St James’ Park has a capacity of 8,541, and is home to Exeter City. The two stands running along the side of the pitch, the WTS Stand and the Stagecoach Family Stand, are all-seated, but both ends of the ground are safe standing areas. The away end is the St James Road Terrace, while Pompey fans were also given a small number of seats at the end of the WTS Stand. There was an unusually poor atmosphere from the Pompey fans, and it is possible that this was due to the fans being split up.
The pitch looked in good condition, though that is to be expected early in the season. Another reason the pitch looked good is because Exeter didn’t fall victim to the torrential rain seen in other parts of the country, which was just as well seeing as the away end had no roof! Pompey didn’t sell out their whole terrace allocation, with there being around 100 places left, but there was a tight squeeze to get everyone in anyway, so that might have been for the best.
The away end is very old school, and people just stand on a series of steps, with a barrier about 5 yards from the advertising boards to stop fans getting too close to the pitch. Although there did not end up being a problem yesterday, it could be very uncomfortable to pack any more fans into the away end.
Another problem is the number of seats available for away fans. Many older supporters were forced to stand throughout the match, while young mobile supporters enjoyed a seat. Ideally, Exeter could install more seats in the away end to prevent this, but if not then the visiting club should think about letting older or less able fans to have priority for buying seated tickets.
I felt the pricing was slightly steep for seats, with it costing £22 for adults and £9.50 for under 18s. Terrace places, on the other hand, were very reasonable, and it cost £16 for adults and £4.50 for under 18s. The attendance was quite disappointing with their being 4,512 fans there, including 1,215 away supporters. This, however, was higher than the Grecians average attendance of 3,498 this season.
There was no atmosphere to speak of, but that was unsurprising seeing as the ground was just over half full. Also, a more exciting game might have encouraged the fans of both sides to create a better atmosphere.
There is a sports pub owned by the club which all fans are able to use, which shows live football and has about ten screens, allowing everybody to see what is happening. They showed live football both before and after the match, and I thought it was a really good way of diffusing any thoughts supporters might have had of making trouble.
The ground is very well supplied by public transport, with there being several car parks that can be used by supporters in the surrounding area, as well as a supporters’ coach park that has to be pre-booked. This is something that should be utilised by any supporters’ buses because, seeing as Exeter Chiefs rugby club play nearby, the city can be very crowded on Saturdays, and parking can be hard to come by.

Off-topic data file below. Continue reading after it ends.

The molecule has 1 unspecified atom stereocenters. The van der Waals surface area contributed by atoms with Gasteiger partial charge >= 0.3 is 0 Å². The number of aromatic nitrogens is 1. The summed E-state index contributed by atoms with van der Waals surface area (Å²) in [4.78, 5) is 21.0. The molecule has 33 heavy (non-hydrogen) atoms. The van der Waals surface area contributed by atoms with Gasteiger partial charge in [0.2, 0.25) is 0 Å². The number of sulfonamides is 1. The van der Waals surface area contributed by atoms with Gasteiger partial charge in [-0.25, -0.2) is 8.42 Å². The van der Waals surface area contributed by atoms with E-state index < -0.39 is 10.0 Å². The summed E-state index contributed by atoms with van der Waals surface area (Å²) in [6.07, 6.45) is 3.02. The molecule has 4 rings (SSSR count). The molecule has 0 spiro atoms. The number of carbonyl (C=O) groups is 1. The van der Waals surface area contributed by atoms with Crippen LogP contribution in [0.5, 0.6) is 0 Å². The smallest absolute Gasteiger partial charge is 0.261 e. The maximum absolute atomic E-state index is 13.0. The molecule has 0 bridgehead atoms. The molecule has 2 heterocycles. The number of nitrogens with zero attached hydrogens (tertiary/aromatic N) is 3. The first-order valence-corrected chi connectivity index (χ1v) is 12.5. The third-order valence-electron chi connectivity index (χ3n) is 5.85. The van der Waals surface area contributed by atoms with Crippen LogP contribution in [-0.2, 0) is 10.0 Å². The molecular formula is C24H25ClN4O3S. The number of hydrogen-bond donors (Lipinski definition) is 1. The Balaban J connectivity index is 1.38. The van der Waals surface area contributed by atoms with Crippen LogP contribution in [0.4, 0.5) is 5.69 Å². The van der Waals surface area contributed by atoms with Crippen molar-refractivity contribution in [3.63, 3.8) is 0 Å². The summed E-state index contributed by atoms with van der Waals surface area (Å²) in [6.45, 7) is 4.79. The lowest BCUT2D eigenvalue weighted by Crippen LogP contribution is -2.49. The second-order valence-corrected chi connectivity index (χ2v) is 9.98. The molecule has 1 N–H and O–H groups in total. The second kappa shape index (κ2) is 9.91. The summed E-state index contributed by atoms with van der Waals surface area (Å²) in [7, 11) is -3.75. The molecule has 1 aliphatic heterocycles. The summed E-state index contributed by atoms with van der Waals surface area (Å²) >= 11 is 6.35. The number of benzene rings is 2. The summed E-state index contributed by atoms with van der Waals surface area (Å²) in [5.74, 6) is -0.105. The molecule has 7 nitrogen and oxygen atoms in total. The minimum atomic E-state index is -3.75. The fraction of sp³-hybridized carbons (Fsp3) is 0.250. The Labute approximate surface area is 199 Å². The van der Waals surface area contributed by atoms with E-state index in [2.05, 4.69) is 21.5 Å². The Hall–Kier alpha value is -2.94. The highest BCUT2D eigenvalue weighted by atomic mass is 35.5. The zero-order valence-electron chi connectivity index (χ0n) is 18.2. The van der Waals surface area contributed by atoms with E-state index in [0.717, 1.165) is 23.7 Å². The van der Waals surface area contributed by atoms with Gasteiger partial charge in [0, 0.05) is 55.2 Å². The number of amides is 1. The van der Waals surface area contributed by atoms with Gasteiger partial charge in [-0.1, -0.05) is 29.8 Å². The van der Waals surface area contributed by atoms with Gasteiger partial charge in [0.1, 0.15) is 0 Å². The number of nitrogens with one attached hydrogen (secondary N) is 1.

There are also two train stations nearby. The stadium has its own station, St James’ Park, which is just five minutes walk away, but it means fans must take an additional train to get back to Exeter Central. The alternative is a 15 minute walk through the city centre, which will probably get fans on a train more quickly, directly to Exeter Central. This allows fans to go straight to Salisbury from Exeter, while allows them to get back to the South Coast. Whichever way fans choose to go, it is probably worth pre-booking their train ticket as buying it in advance can save them around £20.
The journey itself is a lot easier than it seems, as South Coast supporters can take a Southampton Central train to Fareham, change onto a Bristol Temple Meads train to Salisbury, before getting an Exeter St David’s train and getting off at the penultimate stop, Exeter Central. They then have the option of either walking to the ground or taking a train towards Exmouth to St James’ Park.
Overall, St James’ Park is probably one of the worst grounds I have been to in terms of the quality of the facilities, but the club seems to do the best it can with the small budget is has available. The pub, in particular, is a very good addition to the stadium and keeps fans entertained before and after the match.
It is very easy to get to by train, and the only real disappointment is the number of supporters who attend matches. Maybe if Exeter enjoy more success on the pitch their attendances might swell. If the prices for seats were decreased more fans might start to go to matches too. The away end – and the ground as a whole – could certainly do with some improvements but, if those improvements were made, I would definitely want to return there, as Exeter City seems to be a good family club.